I miss my Grandma.

I miss her so much. I miss her voice. Seeing her name pop up on my phone. Her fragile body sitting in her favorite chair. I miss her TV being so loud you could hear it as soon as you walked up to her back door. I miss the way she peaked in between the blinds to see if it was “you”.

Let’s be clear here. There were only truly 1 or 2 “yous” she was letting in.

  1. My mom (her daughter)
  2. My dad (her son-in-law)
  3. Me (her chocolate chip)

We’re the only 3 that could pop up on her at a moments noticed, she’d peek, and then reluctantly open the door. My brother drove her crazy- ha! He’d just bang on the door until she couldn’t take it any more. Love you, Trey! 🙂 

I miss walking into her hot ass house. With each progressing year, her house temperature upped about 5 degrees. She passed at 82 so best believe you could bake a cake in there, no oven required.

I miss driving into my hometown and her house being my first stop. Skipping up the front stones to her back door (that she used as the primary) and singing “Mamaaa” like I was 5 years old again, every time.

I’m not sure where this is coming from. All this grandmother emotion. She passed June of 2015 and that was hard, but this is a different kind of hard. The holidays were tricky- mainly because my mom struggled so much, but I managed. Sure I cried, but I felt pretty strong and at peace with her departure.

7 months later. After watching my lady buckeyes bring home a W from that team up north, a wave of emotion hit me like a ton of bricks on the plane. I was riding in the window seat, just silently reflecting on how grateful I am for my life. As we glide over various cities and towns, all I could think about was her. I could hear her small sweet, fragile voice, saying my name. I could literally hear her telling me how proud of me she is. I could hear her forewarning me of shutting down.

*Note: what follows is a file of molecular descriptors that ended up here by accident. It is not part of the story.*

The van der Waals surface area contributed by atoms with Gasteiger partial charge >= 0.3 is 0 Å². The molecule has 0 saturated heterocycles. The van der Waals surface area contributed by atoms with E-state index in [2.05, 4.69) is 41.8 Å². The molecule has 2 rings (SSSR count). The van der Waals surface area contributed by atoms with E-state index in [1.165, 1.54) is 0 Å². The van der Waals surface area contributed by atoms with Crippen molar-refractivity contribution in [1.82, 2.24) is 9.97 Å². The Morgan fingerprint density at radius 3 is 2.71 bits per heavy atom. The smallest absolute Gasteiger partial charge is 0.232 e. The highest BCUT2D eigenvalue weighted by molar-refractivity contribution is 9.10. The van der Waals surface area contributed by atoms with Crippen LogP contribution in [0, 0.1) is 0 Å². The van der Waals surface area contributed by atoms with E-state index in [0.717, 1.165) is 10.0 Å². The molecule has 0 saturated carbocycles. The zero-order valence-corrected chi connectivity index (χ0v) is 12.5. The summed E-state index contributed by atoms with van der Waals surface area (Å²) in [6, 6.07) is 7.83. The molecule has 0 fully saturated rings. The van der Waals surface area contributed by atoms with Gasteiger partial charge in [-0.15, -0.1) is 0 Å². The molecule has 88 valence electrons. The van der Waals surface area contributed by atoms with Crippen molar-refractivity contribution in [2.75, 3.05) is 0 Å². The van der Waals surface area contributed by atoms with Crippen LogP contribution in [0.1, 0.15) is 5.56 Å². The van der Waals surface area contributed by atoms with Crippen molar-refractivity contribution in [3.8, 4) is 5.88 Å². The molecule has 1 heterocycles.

She couldn’t stand to see or hear me cry. It literally made her weak. I would call her on a rough day, a day I didn’t want to cry, and her 30 sec of encouragement, telling me she loved me and asking me what I had eaten for dinner, put everything into perspective.

No matter what I was struggling with at that time, I was loved.No matter how broken down I was making myself feel, she reminded me that I had a roof over my head, and food in my belly, and a grandmother who would do nothing less than remind me as frequently as she could, of how special I am.

She made me remember the small things. She made me remember how she earned a living cleaning and scrubbing floors. Being a maid and a mother to my mom and her two siblings. She reminded me that it could always be worse. That, my greatest challenges would turn into my greatest strengths. “you’ll see baby!” Or that I didn’t quite understand “How good I had it”

Oh mama. tonight I wish I could just get those 30 seconds in. Not to discuss or analyze where I’m at in my life. But to simply hear your voice. Have you ask me what I ate today. And for you to remind me how proud you are of me, and how much you will always love me.

Leaning in to life can truly put a lot of things into perspective…readers you are loved. Even when it doesn’t make sense. Even when you can’t have the phone call you want. Even when you don’t even know what or why you’re upset…you’re loved, and it’s going to be okay.




Mary Oliver


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